July 1, 2015
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Subconjunctival Hemorrhage (cont.)

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How is a subconjunctival hemorrhage diagnosed?

Your ophthalmologist will take a medical, eye, and medication history to determine what events were leading up to the subconjunctival hemorrhage and will also perform an examination. Your blood pressure may also be checked.

If trauma was the cause, a more thorough examination will usually be performed. Once the diagnosis of subconjunctival hemorrhage is made, your ophthalmologist might be able to tell you the cause and if there is any sign of damage to the eye.

In newborn infants, subconjunctival hemorrhage can occasionally be found as a result of the birth process. Shaken baby syndrome should be considered in young children with subconjunctival hemorrhages in both eyes.

What is the treatment for a subconjunctival hemorrhage?

Usually, no treatment is needed. Over-the-counter artificial tears can be applied to the eye if mild irritation is present. The eye does not require a patch.

The use of aspirin or other medication that inhibits clotting should be avoided. If you are taking aspirin or an anticoagulant for a medical condition, check with your physician to determine whether the medication should be stopped or continued. Do not stop anti-coagulation medicines without physician consultation. These medications are frequently life savers, and they rarely need to be discontinued for a subconjunctival hemmorhage.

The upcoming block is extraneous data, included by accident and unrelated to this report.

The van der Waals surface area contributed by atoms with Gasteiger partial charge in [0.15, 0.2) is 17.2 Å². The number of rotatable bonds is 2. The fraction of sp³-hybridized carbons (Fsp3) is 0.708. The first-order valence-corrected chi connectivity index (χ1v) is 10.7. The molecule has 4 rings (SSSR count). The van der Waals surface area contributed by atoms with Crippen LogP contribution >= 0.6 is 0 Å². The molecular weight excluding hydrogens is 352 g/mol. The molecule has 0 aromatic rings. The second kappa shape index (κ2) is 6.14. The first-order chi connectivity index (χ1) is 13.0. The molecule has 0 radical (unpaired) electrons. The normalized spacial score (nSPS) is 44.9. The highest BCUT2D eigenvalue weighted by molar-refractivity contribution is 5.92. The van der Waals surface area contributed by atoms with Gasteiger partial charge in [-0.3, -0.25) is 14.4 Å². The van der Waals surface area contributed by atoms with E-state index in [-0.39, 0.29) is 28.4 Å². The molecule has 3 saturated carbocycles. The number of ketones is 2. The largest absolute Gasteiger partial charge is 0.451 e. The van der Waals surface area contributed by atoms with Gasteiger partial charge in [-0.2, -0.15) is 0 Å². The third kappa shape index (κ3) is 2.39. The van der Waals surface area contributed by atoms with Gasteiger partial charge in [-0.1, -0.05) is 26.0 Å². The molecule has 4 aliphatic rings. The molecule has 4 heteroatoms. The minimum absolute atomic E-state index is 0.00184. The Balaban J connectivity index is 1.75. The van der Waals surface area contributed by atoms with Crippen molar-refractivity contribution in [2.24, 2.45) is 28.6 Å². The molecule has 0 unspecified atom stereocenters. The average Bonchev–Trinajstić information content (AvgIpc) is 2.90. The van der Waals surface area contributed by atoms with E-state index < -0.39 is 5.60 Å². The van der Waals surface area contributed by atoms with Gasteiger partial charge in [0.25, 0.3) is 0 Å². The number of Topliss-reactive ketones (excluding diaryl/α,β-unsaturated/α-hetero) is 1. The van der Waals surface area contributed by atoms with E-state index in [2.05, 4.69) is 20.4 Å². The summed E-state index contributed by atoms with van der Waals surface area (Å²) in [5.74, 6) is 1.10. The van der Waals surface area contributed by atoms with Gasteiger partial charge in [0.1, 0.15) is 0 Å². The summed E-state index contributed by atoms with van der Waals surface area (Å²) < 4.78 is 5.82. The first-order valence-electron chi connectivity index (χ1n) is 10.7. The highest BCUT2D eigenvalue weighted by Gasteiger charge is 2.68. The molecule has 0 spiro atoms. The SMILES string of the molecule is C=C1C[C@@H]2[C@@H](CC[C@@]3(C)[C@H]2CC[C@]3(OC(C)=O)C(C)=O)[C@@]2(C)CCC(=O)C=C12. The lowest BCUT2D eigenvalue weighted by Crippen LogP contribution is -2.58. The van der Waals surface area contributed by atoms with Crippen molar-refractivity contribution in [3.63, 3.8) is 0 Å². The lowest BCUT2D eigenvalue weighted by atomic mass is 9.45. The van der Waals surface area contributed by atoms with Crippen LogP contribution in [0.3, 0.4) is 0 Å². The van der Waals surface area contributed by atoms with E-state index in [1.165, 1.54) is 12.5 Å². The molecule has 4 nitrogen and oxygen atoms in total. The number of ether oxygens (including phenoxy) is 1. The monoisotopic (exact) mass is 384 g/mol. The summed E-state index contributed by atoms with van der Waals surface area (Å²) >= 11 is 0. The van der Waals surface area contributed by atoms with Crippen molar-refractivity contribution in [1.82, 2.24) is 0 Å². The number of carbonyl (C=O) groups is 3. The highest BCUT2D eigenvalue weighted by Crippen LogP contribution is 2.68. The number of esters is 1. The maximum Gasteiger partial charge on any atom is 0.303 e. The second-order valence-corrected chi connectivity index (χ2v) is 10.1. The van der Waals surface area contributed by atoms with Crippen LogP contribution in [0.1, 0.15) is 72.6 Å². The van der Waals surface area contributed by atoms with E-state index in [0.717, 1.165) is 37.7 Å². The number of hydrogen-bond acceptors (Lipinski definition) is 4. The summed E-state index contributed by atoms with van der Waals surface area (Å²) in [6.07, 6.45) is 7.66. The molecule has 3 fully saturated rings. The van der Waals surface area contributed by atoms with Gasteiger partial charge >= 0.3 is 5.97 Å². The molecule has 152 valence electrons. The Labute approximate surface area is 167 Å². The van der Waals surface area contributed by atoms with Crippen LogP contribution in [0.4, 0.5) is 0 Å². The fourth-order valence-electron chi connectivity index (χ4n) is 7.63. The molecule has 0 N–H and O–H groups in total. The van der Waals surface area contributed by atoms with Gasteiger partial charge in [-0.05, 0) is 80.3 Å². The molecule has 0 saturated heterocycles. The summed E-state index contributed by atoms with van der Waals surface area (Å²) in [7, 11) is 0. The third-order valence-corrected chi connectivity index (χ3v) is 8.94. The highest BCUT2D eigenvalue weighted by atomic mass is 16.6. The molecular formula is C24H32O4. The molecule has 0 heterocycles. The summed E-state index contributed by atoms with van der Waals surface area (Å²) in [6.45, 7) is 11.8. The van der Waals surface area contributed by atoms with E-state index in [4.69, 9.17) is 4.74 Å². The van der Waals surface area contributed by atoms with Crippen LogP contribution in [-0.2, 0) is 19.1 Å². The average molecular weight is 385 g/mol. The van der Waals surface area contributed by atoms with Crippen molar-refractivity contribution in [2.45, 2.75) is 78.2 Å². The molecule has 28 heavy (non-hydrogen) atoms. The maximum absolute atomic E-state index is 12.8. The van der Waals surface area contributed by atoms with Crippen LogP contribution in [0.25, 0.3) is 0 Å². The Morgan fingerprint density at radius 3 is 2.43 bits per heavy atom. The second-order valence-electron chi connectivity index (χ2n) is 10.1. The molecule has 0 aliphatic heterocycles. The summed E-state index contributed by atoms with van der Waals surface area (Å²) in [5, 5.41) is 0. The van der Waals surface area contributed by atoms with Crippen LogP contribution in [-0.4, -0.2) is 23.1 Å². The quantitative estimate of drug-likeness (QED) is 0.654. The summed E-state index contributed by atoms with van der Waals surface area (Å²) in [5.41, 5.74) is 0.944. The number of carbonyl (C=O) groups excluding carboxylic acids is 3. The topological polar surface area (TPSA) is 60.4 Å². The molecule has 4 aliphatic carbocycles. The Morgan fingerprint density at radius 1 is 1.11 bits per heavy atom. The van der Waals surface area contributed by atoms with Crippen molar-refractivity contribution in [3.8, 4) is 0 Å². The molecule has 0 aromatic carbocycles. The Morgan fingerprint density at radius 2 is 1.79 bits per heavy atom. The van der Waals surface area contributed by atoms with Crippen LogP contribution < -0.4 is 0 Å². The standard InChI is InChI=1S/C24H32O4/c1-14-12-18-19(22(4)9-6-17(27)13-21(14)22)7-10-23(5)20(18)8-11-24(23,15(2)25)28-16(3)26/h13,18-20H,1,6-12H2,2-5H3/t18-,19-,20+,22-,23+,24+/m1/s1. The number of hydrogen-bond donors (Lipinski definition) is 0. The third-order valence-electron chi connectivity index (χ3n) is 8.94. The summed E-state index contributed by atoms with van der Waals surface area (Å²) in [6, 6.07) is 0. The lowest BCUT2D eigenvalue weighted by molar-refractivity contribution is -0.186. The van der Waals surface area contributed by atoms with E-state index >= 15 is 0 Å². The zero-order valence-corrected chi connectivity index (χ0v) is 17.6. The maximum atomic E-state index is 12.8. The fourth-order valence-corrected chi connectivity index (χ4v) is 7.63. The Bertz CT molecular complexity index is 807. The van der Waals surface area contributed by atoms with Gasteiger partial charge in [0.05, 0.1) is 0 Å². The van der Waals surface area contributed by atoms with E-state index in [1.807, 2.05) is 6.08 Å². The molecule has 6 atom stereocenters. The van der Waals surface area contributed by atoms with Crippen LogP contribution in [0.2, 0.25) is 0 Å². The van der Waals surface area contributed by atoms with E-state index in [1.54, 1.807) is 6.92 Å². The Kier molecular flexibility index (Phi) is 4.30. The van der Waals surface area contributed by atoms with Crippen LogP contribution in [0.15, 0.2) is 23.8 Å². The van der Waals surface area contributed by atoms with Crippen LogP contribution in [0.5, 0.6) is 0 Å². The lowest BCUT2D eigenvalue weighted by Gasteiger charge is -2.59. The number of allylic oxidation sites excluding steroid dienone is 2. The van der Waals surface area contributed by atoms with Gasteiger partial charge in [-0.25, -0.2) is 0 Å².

If the subconjunctival hemorrhage is trauma-related, your ophthalmologist will determine what other treatment is necessary to promote healing of the injury.

If the subconjunctival hemorrhage is a result of an external infection, your ophthalmologist may prescribe antibiotic drops or an ointment.

This condition clears by itself within one to two weeks. Recovery is usually complete, without any long-term problems, similar to a mild bruise under the skin. Like a bruise, a subconjunctival hemorrhage changes colors (often red to orange to yellow) as it heals. A skin bruise changes to various shades of green, black, and blue as it heals, because the blood is being seen through skin. Because the conjunctiva is transparent, a subconjunctival hemorrhage never has these color characteristics.

Medically Reviewed by a Doctor on 1/5/2014

Source: MedicineNet.com

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